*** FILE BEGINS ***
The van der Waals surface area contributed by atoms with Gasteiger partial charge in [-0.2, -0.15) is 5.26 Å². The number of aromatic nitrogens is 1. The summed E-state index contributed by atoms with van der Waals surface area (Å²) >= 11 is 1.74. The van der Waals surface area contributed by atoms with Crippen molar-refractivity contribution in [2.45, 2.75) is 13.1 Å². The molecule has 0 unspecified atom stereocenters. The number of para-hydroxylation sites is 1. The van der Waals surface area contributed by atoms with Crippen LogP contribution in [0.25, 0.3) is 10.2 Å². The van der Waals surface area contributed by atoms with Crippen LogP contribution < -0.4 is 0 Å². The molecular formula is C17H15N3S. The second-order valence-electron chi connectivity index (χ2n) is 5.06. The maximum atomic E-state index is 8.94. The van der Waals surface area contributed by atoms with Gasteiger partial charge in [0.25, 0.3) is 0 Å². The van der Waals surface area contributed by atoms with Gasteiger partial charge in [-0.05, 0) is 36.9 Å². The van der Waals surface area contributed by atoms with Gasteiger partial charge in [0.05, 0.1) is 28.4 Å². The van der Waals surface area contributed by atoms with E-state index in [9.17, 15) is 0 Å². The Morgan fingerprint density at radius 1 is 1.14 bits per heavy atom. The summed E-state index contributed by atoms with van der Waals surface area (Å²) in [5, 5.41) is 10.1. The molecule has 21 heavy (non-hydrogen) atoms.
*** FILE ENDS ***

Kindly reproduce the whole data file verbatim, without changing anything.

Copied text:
The van der Waals surface area contributed by atoms with Gasteiger partial charge in [-0.2, -0.15) is 5.26 Å². The number of aromatic nitrogens is 1. The summed E-state index contributed by atoms with van der Waals surface area (Å²) >= 11 is 1.74. The van der Waals surface area contributed by atoms with Crippen molar-refractivity contribution in [2.45, 2.75) is 13.1 Å². The molecule has 0 unspecified atom stereocenters. The number of para-hydroxylation sites is 1. The van der Waals surface area contributed by atoms with Crippen LogP contribution in [0.25, 0.3) is 10.2 Å². The van der Waals surface area contributed by atoms with Crippen LogP contribution < -0.4 is 0 Å². The molecular formula is C17H15N3S. The second-order valence-electron chi connectivity index (χ2n) is 5.06. The maximum atomic E-state index is 8.94. The van der Waals surface area contributed by atoms with Gasteiger partial charge in [0.25, 0.3) is 0 Å². The van der Waals surface area contributed by atoms with Gasteiger partial charge in [-0.05, 0) is 36.9 Å². The van der Waals surface area contributed by atoms with Gasteiger partial charge in [0.05, 0.1) is 28.4 Å². The van der Waals surface area contributed by atoms with E-state index in [9.17, 15) is 0 Å². The Morgan fingerprint density at radius 1 is 1.14 bits per heavy atom. The summed E-state index contributed by atoms with van der Waals surface area (Å²) in [5, 5.41) is 10.1. The molecule has 21 heavy (non-hydrogen) atoms.